Pharmacokinetics and pharmacodynamics of clodronate disodium evaluated in plasma, synovial fluid and urine

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BACKGROUND: Clodronate is a non-nitrogenated bisphosphonate approved for use in horses. There are no peer-reviewed published reports describing the pharmacokinetics or evaluating renal health indices and urinary excretion patterns in conjunction with plasma and synovial fluid concentration following the systemic administration of clodronate to horses. OBJECTIVES: Describe clodronate concentrations in plasma, urine and synovial fluid and evaluate the effects on renal indices after intramuscular administration to healthy horses. STUDY DESIGN: Experimental study with repeated measures. METHODS: Six healthy adult horses received a single intramuscular dose of clodronate (1.8 mg/kg). Blood, synovial fluid and urine were collected prior to and after administration of clodronate up to 72, 48 and 168 hours respectively. Drug concentrations were measured using LC-MS/MS and noncompartmental pharmacokinetic analysis was performed. Renal function indices were also evaluated. RESULTS: Clodronate was quantifiable for up to 24 hours in plasma and 48 hours in synovial fluid and detected at all time points in urine. Maximum plasma concentration of clodronate 210 ± 68.2 ng/mL occurred at approximately 34.8 ± 0.2 minutes after administration, while peak synovial concentration (57.7 ± 32.8 ng/mL) occurred at 2.67 ± 2.32 hours after administration and peak urine concentration (88 358.2 ± 79 521.4 ng/mL) occurred at 2.67 ± 2.58 hours post administration. Terminal half-life in plasma was 3.32 ± 1.25 and was 4.8 ± 3.05 hours in synovial fluid. Creatinine concentrations rose significantly after treatment but remained within normal adult reference ranges at all times. MAIN LIMITATIONS: Limited number of animals and sampling times and the absence of urine collection for determination of concentration beyond 7 days. CONCLUSIONS: Clodronate is rapidly cleared from the blood and synovial fluid. It has variable and biphasic urinary excretion. While significant increase in blood creatinine concentrations was present after a single intramuscular dose of clodronate, values were never above the normal reference range. Further studies are warranted in horses undergoing exercise and those undergoing multiple dosing schemes.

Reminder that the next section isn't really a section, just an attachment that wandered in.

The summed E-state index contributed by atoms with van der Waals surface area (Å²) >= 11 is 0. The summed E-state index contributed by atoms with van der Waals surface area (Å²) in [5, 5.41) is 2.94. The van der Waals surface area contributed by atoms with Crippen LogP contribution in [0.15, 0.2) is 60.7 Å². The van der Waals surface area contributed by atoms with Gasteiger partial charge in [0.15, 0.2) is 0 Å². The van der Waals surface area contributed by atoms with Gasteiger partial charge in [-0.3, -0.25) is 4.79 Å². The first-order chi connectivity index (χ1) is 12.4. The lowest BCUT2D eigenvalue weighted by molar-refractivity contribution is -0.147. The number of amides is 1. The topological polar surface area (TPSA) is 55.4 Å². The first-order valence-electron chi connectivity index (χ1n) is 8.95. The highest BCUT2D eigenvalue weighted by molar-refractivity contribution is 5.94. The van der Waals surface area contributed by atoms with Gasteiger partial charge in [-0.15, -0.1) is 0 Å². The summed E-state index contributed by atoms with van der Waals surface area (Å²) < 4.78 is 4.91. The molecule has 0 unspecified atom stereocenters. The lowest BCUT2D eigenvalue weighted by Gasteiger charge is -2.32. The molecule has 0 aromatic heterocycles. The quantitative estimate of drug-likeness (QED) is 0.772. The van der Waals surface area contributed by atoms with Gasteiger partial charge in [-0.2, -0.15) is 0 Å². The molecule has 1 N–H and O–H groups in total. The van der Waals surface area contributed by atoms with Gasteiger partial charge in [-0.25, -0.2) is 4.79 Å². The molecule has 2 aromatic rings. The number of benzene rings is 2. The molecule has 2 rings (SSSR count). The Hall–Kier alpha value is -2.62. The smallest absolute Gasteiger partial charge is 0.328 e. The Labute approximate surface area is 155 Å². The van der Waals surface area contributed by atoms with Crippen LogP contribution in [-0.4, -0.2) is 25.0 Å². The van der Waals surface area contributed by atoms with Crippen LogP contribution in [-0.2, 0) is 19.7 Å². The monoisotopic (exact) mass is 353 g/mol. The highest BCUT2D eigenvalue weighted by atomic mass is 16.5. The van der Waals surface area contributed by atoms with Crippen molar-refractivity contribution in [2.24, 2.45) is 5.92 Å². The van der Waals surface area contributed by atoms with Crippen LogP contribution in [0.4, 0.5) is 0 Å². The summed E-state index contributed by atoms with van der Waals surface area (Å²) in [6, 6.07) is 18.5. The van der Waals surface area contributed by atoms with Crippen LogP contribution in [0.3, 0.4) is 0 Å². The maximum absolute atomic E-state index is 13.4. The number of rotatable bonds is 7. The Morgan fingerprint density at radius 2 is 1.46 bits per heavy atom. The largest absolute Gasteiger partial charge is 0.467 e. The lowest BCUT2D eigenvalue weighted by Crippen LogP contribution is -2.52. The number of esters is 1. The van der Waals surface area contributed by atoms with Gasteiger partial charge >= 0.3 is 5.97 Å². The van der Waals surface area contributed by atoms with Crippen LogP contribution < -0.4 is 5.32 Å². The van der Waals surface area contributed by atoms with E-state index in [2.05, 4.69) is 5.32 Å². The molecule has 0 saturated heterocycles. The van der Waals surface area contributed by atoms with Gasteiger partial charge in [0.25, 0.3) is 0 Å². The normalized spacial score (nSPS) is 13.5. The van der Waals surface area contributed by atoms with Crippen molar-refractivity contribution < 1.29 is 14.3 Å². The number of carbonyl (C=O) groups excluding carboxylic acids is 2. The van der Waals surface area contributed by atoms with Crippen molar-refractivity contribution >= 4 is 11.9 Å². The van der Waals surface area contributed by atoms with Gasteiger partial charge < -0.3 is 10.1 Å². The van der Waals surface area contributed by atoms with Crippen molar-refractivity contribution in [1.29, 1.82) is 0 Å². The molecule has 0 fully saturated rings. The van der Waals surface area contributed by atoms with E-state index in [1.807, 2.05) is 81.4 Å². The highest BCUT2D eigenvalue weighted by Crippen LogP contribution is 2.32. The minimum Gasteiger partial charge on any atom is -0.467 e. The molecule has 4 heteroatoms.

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Equine veterinary journal

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